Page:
Mossman Central Mill Company Limited opened in 1894 as co-operative sugar mill owned by local sugarcane farmers. The first sugarcane was crushed on 23 August 1897, the sugarcane coming from Bonnie Doon.[14] Annie Rose fed the first sugarcane into the mill, with the mill producing its first sugar after crushing 27,905 tonnes (30,760 tons) of cane for the initial season.[39][40]

In 1906, Mossman Mill became the first Queensland mill to crush over 100,000 tonnes (98,000 long tons; 110,000 short tons) of cane. That season lasted just under 8 months, extending from June 1906 to late January 1907.[40]

Initially, sugar was transported by sea from Port Douglas, but later the sugar was taken by road to the bulk sugar terminal in Cairns.[40]

Louis John Frederick Prince (General Manager) pioneered the use of computers for cane payment accounting and, in 1971, Mossman purchased the first process control computer used in the world sugar industry.[40]

Education

Mossman State School is a government primary (Prep-6) school for boys and girls at 30-34 Front Street (16.4617°S 145.3743°E / -16.4617; 145.3743 (Mossman State School)).[41][42] In 2017, the school had an enrolment of 213 students with 16 teachers (13 full-time equivalent) and 22 non-teaching staff (13 full-time equivalent).[43]

Mossman State High School is a government secondary (7-12) school for boys and girls at 46-62 Front Street (16.4634°S 145.3735°E / -16.4634; 145.3735 (Mossman State High School)).[41][44] In 2017, the school had an enrolment of 611 students with 62 teachers (56 full-time equivalent) and 41 non-teaching staff (31 full-time equivalent).[43] It includes a special education program.[45]

St Augustine's School is a Catholic primary (Prep-6) school for boys and girls at Grogan Street (16.4617°S 145.3688°E / -16.4617; 145.3688 (St Augustine's School)).[41][46] In 2017, the school had an enrolment of 217 students with 16 teachers (14 full-time equivalent) and 13 non-teaching staff (6 full-time equivalent).[43]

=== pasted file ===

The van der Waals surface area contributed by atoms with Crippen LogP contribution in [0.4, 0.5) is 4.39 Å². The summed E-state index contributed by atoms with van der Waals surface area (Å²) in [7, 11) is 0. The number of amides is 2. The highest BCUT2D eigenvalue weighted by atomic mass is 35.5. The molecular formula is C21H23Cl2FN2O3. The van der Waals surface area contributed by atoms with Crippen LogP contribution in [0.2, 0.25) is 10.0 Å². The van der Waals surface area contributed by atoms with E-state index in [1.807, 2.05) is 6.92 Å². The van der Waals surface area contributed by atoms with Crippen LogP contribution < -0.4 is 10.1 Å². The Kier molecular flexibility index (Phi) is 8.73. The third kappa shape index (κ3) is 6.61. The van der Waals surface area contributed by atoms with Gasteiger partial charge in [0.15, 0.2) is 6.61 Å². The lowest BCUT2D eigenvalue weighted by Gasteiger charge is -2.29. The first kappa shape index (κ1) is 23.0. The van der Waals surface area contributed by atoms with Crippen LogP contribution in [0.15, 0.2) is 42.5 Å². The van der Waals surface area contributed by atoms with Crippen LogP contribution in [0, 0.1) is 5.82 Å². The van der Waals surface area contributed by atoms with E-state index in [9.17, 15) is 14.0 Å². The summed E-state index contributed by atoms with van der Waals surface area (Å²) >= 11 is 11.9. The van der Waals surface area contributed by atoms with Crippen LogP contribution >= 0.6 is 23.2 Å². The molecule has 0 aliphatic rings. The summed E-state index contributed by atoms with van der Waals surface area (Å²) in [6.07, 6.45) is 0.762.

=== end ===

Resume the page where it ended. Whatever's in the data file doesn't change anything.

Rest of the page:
The Tropical North Steiner School has been approved to open in 2022; it will offer Prep to Year 3 initially.[47]

Amenities

Douglas Shire Council operates Mossman Library at 14 Mill Street (16.4589°S 145.3750°E / -16.4589; 145.3750 (Mossman public library)).[48]

The Mossman branch of the Queensland Country Women's Association meets at 28 Front Street (16.4614°S 145.3738°E / -16.4614; 145.3738 (CWA Hall)).[49]

There are a number of churches in Mossman, including:

Sport

Mossman has a number of sporting clubs such as the Mossman Sharks rugby league club, Coral Coast Judo Club,[55] Douglas United Dragons Football (Soccer) Club, A Basketball League runs out of the high school Indoor Sport Centre. There is also the Port Douglas Crocs AFL club, Mossman Gymnastics, Port Douglas and Mossman Rugby Union club, and Lady Dragons Indigenous Rugby League Football Club.

See also

  • List of sugar mills in Queensland
  • List of tramways in Queensland

References

  1. Australian Bureau of Statistics (27 June 2017). "Mossman (SSC)". 2016 Census QuickStats. Retrieved 20 October 2018.
  2. "Mossman – town in Shire of Douglas (entry 22939)". Queensland Place Names. Queensland Government. Retrieved 19 July 2021.
  3. "Mossman – locality in Shire of Douglas (entry 48776)". Queensland Place Names. Queensland Government. Retrieved 19 July 2021.
  4. "Contact the Douglas Shire Council". Douglas Shire Council. Archived from the original on 2 January 2022. Retrieved 2 January 2022.
  5. "Queensland Globe". State of Queensland. Retrieved 2 January 2022.
  6. This Wikipedia article incorporates CC-BY-4.0 licensed text from: "Indigenous languages map of Queensland". State Library of Queensland. State Library of Queensland. Retrieved 5 February 2020.
  7. This Wikipedia article incorporates CC-BY-4.0 licensed text from: "Kuku Yalanji". Queensland Aboriginal and Torres Strait Islander languages map. State Library of Queensland. Retrieved 28 January 2020.
  8. This Wikipedia article incorporates CC-BY-4.0 licensed text from: "Yalanji". Queensland Aboriginal and Torres Strait Islander languages map. State Library of Queensland. Retrieved 5 February 2020.